Cognitive neuroscience at UC Berkeley focuses on human cognition and its brain correlates. Our faculty study the human cognitive abilities and neural mechanisms underlying learning and memory, decision making, perception, reasoning, attention, sleep, motor control, etc. Berkeley human cognition labs employ a broad range of experimental techniques, including functional and structural neuroimaging, electrophysiology, brain stimulation, pharmacology, computational modeling, and quantitative behavioral analyses.
Although quantitative methods are used in all sub areas of neuroscience for analyzing complex data sets, the focus of Computational Neuroscience is to model the brain or brain function: computational models can attempt to model experimental data obtained in neurophysiological experiments (biophysically plausible models) or model functions achieved by the brain such as object recognition, language comprehension, symbolic manipulations, etc. A strong mathematical and programming background is required for research in Computational Neuroscience.
Requirements For Application
Minimum requirements for admission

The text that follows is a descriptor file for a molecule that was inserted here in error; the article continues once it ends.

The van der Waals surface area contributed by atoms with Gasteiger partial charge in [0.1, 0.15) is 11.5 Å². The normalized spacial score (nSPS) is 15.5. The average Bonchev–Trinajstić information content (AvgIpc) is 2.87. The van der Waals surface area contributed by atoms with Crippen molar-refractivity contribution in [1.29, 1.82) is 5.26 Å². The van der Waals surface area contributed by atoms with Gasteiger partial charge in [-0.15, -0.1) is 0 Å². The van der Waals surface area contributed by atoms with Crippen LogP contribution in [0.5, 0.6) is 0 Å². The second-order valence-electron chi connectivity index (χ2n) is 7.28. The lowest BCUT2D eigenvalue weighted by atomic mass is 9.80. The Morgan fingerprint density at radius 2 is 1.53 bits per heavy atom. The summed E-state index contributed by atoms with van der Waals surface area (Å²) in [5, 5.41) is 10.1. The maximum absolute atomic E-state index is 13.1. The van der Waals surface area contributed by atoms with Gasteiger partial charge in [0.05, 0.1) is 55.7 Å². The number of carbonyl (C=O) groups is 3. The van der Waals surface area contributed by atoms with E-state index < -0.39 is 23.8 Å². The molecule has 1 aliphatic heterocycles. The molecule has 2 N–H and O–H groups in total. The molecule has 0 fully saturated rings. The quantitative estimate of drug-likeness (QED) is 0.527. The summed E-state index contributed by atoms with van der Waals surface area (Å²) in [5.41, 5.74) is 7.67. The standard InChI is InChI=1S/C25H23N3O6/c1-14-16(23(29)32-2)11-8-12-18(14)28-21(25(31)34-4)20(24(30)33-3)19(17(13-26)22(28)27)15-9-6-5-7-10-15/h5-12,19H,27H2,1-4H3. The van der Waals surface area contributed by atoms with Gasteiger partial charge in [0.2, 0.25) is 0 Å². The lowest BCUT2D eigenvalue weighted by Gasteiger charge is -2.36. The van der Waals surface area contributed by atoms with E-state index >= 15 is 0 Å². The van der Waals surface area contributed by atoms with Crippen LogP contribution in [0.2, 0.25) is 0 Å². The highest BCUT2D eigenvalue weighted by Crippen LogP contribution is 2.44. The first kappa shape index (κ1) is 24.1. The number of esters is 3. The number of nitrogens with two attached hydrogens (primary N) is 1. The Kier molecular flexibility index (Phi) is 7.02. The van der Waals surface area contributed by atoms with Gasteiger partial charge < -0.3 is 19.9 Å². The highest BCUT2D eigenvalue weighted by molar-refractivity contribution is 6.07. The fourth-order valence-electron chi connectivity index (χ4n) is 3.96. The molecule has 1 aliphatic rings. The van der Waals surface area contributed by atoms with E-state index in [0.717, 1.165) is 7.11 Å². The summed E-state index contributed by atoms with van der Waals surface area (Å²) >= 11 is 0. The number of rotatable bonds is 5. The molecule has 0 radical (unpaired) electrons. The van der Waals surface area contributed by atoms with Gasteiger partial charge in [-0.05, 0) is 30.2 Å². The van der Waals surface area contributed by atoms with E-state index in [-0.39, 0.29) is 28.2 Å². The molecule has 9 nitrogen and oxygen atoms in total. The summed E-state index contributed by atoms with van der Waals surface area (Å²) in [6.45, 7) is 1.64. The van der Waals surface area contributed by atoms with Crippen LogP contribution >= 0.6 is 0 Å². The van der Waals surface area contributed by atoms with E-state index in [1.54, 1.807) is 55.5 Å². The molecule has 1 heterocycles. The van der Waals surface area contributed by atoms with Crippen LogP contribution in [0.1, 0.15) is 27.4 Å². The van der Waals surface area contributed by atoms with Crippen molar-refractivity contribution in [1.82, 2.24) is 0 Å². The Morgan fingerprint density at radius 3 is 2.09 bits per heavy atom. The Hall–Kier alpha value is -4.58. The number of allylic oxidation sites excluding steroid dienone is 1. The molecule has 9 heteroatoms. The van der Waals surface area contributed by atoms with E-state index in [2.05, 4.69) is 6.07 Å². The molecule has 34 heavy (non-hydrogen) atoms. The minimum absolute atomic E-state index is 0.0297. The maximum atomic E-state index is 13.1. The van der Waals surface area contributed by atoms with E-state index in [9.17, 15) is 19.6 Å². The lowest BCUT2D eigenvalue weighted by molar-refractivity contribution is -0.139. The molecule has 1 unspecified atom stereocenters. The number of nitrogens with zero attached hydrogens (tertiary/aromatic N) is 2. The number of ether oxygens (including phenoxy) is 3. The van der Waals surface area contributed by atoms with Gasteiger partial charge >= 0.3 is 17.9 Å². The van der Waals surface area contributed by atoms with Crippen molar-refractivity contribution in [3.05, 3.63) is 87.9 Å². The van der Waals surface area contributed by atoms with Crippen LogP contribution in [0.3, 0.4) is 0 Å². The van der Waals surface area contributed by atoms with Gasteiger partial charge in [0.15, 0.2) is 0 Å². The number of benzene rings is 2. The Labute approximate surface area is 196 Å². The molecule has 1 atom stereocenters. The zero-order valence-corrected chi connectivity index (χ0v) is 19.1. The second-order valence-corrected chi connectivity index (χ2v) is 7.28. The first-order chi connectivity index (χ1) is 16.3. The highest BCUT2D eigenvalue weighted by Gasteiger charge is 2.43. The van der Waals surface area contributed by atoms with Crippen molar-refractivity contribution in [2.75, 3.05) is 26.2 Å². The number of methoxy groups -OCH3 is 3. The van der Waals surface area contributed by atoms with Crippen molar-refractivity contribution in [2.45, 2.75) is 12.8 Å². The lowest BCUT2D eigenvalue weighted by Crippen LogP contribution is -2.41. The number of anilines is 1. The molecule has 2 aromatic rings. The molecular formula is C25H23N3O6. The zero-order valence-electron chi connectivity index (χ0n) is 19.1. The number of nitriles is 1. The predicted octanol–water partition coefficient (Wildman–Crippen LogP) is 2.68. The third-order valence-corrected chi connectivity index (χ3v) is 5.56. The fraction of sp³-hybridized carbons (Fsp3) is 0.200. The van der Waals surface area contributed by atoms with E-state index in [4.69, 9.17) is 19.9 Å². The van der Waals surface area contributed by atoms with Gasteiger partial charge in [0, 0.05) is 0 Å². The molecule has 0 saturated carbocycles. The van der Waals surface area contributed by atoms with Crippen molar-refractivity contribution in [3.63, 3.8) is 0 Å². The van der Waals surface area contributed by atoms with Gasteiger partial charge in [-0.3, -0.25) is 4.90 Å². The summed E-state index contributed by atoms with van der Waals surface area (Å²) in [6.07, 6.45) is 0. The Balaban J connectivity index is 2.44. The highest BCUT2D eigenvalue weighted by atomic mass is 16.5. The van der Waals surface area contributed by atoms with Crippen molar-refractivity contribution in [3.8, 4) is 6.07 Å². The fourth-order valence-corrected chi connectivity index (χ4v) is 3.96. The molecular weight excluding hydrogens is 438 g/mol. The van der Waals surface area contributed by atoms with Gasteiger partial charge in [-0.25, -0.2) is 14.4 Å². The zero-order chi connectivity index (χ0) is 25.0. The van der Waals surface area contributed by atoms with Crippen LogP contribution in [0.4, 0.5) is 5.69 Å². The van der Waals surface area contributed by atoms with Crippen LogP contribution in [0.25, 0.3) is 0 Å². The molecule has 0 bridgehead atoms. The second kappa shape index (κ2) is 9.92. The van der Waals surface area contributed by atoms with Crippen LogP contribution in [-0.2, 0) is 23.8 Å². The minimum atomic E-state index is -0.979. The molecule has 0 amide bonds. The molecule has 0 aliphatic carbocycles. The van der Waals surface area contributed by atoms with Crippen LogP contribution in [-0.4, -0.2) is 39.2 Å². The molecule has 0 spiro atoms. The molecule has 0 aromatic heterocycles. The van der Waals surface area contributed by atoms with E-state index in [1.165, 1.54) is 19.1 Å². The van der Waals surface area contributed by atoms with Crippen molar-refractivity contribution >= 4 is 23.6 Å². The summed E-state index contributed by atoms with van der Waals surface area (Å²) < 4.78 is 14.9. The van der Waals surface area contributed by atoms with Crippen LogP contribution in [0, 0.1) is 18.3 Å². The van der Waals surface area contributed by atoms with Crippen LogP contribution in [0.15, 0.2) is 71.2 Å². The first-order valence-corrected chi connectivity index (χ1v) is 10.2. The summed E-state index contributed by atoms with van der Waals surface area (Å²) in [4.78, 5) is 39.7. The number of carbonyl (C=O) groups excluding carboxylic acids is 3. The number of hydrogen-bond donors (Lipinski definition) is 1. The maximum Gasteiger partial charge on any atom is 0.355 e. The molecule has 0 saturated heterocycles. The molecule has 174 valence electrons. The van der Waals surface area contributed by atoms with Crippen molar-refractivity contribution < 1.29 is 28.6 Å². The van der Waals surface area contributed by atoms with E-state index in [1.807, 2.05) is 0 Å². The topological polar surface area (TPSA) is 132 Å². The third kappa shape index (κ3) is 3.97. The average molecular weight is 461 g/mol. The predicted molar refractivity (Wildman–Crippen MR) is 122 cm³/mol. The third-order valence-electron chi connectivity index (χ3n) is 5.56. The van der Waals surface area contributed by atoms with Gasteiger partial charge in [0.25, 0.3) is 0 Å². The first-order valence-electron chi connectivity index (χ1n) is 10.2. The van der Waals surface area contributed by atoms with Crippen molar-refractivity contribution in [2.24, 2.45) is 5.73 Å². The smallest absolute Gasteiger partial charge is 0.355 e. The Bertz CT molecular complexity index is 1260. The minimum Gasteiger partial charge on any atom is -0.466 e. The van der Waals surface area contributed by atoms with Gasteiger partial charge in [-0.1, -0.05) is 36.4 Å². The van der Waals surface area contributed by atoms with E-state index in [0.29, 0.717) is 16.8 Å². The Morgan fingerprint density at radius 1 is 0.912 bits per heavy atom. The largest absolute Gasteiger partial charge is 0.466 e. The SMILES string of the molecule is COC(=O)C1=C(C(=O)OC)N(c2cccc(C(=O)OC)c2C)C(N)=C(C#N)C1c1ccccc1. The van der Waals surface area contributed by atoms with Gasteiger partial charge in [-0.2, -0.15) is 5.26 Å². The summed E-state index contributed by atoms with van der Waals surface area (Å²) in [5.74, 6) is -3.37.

- A bachelor’s degree or equivalent from an accredited institution with a minimum GPA of 3.0 on a 4.0 scale (for US institutions).
- Submission of GRE scores is optional. If you decide to include GRE scores in your application, use Institution Code 4833 and Program Code 0213.
- At least one year of laboratory research experience.
- Three letters of recommendation. Letters should be from individuals who have supervised work in a laboratory, research, or academic setting and can comment on intellectual ability, creativity, scientific leadership skills, and scholarly potential.
- Evidence of English language proficiency (TOEFL or IELTS) is required of international applicants. (For the TOEFL, use Institution Code 4833, no department/program code). More information about the university’s English language proficiency requirements for graduate admissions and under which circumstances an applicant may be exempt from the TOEFL/IELTS can be found on the Graduate Admissions website.
Strong undergraduate preparation for neuroscience includes at least one year of college level coursework in one of the following disciplines: biology, physics, chemistry, calculus, or engineering.
Additional coursework in cognitive science, psychology, biophysics, or neurobiology is advisable.
Applicants should describe their research experience in the Statement of Purpose.
If your GPA is not based on a 4-point scale, please do not convert to this scale. Instead complete the “Other Scale GPA” section on the application.